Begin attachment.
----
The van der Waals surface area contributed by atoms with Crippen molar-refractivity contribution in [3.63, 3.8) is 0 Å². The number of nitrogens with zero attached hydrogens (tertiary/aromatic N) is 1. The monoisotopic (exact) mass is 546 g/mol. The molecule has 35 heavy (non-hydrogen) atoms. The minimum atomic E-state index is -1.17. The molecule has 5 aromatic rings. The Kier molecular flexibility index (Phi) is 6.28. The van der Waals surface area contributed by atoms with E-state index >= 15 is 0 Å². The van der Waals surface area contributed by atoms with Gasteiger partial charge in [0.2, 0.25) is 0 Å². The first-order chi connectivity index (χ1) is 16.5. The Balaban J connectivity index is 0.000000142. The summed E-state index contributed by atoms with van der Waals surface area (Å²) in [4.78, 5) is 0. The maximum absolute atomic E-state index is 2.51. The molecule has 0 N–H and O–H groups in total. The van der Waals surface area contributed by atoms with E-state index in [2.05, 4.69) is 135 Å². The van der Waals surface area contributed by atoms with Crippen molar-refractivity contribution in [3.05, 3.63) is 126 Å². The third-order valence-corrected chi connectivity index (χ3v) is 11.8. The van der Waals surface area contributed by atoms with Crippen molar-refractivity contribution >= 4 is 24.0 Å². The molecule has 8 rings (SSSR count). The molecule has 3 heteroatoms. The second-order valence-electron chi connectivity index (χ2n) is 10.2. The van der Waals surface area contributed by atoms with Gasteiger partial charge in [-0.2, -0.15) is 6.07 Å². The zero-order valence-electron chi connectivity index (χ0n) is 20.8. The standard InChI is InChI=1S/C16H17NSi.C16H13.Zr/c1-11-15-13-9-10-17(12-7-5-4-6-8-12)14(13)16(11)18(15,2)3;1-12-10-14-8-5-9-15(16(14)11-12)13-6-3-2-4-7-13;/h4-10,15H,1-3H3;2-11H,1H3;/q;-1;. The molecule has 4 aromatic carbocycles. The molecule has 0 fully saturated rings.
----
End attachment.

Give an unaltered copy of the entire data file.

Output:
The van der Waals surface area contributed by atoms with Crippen molar-refractivity contribution in [3.63, 3.8) is 0 Å². The number of nitrogens with zero attached hydrogens (tertiary/aromatic N) is 1. The monoisotopic (exact) mass is 546 g/mol. The molecule has 35 heavy (non-hydrogen) atoms. The minimum atomic E-state index is -1.17. The molecule has 5 aromatic rings. The Kier molecular flexibility index (Phi) is 6.28. The van der Waals surface area contributed by atoms with E-state index >= 15 is 0 Å². The van der Waals surface area contributed by atoms with Gasteiger partial charge in [0.2, 0.25) is 0 Å². The first-order chi connectivity index (χ1) is 16.5. The Balaban J connectivity index is 0.000000142. The summed E-state index contributed by atoms with van der Waals surface area (Å²) in [4.78, 5) is 0. The maximum absolute atomic E-state index is 2.51. The molecule has 0 N–H and O–H groups in total. The van der Waals surface area contributed by atoms with E-state index in [2.05, 4.69) is 135 Å². The van der Waals surface area contributed by atoms with Crippen molar-refractivity contribution in [3.05, 3.63) is 126 Å². The third-order valence-corrected chi connectivity index (χ3v) is 11.8. The van der Waals surface area contributed by atoms with Crippen molar-refractivity contribution >= 4 is 24.0 Å². The molecule has 8 rings (SSSR count). The molecule has 3 heteroatoms. The second-order valence-electron chi connectivity index (χ2n) is 10.2. The van der Waals surface area contributed by atoms with Gasteiger partial charge in [-0.2, -0.15) is 6.07 Å². The zero-order valence-electron chi connectivity index (χ0n) is 20.8. The standard InChI is InChI=1S/C16H17NSi.C16H13.Zr/c1-11-15-13-9-10-17(12-7-5-4-6-8-12)14(13)16(11)18(15,2)3;1-12-10-14-8-5-9-15(16(14)11-12)13-6-3-2-4-7-13;/h4-10,15H,1-3H3;2-11H,1H3;/q;-1;. The molecule has 4 aromatic carbocycles. The molecule has 0 fully saturated rings.